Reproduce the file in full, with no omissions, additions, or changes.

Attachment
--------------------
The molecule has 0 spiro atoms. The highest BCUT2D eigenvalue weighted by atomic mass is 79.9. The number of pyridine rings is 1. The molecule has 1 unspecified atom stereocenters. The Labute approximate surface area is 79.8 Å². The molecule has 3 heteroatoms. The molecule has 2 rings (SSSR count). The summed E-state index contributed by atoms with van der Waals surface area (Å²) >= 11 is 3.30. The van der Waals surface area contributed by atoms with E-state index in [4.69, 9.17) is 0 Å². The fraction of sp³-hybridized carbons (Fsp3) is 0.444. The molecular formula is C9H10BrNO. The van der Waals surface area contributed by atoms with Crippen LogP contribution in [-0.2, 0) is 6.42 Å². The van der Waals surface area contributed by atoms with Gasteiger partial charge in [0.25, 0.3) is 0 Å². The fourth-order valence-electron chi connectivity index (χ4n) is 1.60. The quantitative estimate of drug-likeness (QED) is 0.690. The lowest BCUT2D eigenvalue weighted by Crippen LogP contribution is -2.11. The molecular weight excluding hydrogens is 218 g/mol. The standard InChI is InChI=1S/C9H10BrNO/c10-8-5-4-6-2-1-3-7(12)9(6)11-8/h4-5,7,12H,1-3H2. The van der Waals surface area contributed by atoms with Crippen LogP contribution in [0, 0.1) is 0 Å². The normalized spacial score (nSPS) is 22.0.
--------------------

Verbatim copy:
The molecule has 0 spiro atoms. The highest BCUT2D eigenvalue weighted by atomic mass is 79.9. The number of pyridine rings is 1. The molecule has 1 unspecified atom stereocenters. The Labute approximate surface area is 79.8 Å². The molecule has 3 heteroatoms. The molecule has 2 rings (SSSR count). The summed E-state index contributed by atoms with van der Waals surface area (Å²) >= 11 is 3.30. The van der Waals surface area contributed by atoms with E-state index in [4.69, 9.17) is 0 Å². The fraction of sp³-hybridized carbons (Fsp3) is 0.444. The molecular formula is C9H10BrNO. The van der Waals surface area contributed by atoms with Crippen LogP contribution in [-0.2, 0) is 6.42 Å². The van der Waals surface area contributed by atoms with Gasteiger partial charge in [0.25, 0.3) is 0 Å². The fourth-order valence-electron chi connectivity index (χ4n) is 1.60. The quantitative estimate of drug-likeness (QED) is 0.690. The lowest BCUT2D eigenvalue weighted by Crippen LogP contribution is -2.11. The molecular weight excluding hydrogens is 218 g/mol. The standard InChI is InChI=1S/C9H10BrNO/c10-8-5-4-6-2-1-3-7(12)9(6)11-8/h4-5,7,12H,1-3H2. The van der Waals surface area contributed by atoms with Crippen LogP contribution in [0, 0.1) is 0 Å². The normalized spacial score (nSPS) is 22.0.